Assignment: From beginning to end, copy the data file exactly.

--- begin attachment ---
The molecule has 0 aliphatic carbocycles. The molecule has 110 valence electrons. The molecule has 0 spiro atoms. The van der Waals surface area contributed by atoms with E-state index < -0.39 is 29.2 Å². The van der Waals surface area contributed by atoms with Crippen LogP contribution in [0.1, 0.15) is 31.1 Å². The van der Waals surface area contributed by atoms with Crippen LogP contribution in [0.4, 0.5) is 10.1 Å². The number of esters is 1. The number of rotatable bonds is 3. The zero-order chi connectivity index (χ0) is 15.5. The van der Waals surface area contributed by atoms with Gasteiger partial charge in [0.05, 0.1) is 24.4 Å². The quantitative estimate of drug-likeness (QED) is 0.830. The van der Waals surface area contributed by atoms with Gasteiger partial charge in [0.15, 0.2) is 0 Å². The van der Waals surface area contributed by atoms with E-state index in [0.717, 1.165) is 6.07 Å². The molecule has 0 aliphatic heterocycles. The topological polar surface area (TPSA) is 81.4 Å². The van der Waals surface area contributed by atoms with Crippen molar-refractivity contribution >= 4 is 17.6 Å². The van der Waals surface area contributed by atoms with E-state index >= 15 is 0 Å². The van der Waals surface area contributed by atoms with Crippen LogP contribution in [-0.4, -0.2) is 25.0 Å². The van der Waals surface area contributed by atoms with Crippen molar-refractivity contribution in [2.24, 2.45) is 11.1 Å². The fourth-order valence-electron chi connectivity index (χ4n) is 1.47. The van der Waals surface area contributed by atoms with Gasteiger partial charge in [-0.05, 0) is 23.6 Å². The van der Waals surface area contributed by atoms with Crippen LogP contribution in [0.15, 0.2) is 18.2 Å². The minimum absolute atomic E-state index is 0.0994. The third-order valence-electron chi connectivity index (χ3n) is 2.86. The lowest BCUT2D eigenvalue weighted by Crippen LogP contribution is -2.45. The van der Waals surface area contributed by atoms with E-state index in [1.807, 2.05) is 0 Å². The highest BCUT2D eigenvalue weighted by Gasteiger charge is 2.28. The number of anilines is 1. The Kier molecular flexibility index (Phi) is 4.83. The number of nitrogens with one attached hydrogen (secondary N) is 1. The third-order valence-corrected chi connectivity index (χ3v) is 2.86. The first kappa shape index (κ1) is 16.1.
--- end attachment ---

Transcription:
The molecule has 0 aliphatic carbocycles. The molecule has 110 valence electrons. The molecule has 0 spiro atoms. The van der Waals surface area contributed by atoms with E-state index < -0.39 is 29.2 Å². The van der Waals surface area contributed by atoms with Crippen LogP contribution in [0.1, 0.15) is 31.1 Å². The van der Waals surface area contributed by atoms with Crippen LogP contribution in [0.4, 0.5) is 10.1 Å². The number of esters is 1. The number of rotatable bonds is 3. The zero-order chi connectivity index (χ0) is 15.5. The van der Waals surface area contributed by atoms with Gasteiger partial charge in [0.05, 0.1) is 24.4 Å². The quantitative estimate of drug-likeness (QED) is 0.830. The van der Waals surface area contributed by atoms with Gasteiger partial charge in [0.15, 0.2) is 0 Å². The van der Waals surface area contributed by atoms with E-state index in [0.717, 1.165) is 6.07 Å². The molecule has 0 aliphatic heterocycles. The topological polar surface area (TPSA) is 81.4 Å². The van der Waals surface area contributed by atoms with Crippen molar-refractivity contribution >= 4 is 17.6 Å². The van der Waals surface area contributed by atoms with E-state index >= 15 is 0 Å². The van der Waals surface area contributed by atoms with Crippen LogP contribution in [-0.4, -0.2) is 25.0 Å². The van der Waals surface area contributed by atoms with Crippen molar-refractivity contribution in [2.24, 2.45) is 11.1 Å². The fourth-order valence-electron chi connectivity index (χ4n) is 1.47. The van der Waals surface area contributed by atoms with Gasteiger partial charge in [-0.05, 0) is 23.6 Å². The van der Waals surface area contributed by atoms with Crippen LogP contribution in [0.15, 0.2) is 18.2 Å². The minimum absolute atomic E-state index is 0.0994. The third-order valence-electron chi connectivity index (χ3n) is 2.86. The lowest BCUT2D eigenvalue weighted by Crippen LogP contribution is -2.45. The van der Waals surface area contributed by atoms with E-state index in [1.807, 2.05) is 0 Å². The highest BCUT2D eigenvalue weighted by Gasteiger charge is 2.28. The number of anilines is 1. The Kier molecular flexibility index (Phi) is 4.83. The number of nitrogens with one attached hydrogen (secondary N) is 1. The third-order valence-corrected chi connectivity index (χ3v) is 2.86. The first kappa shape index (κ1) is 16.1.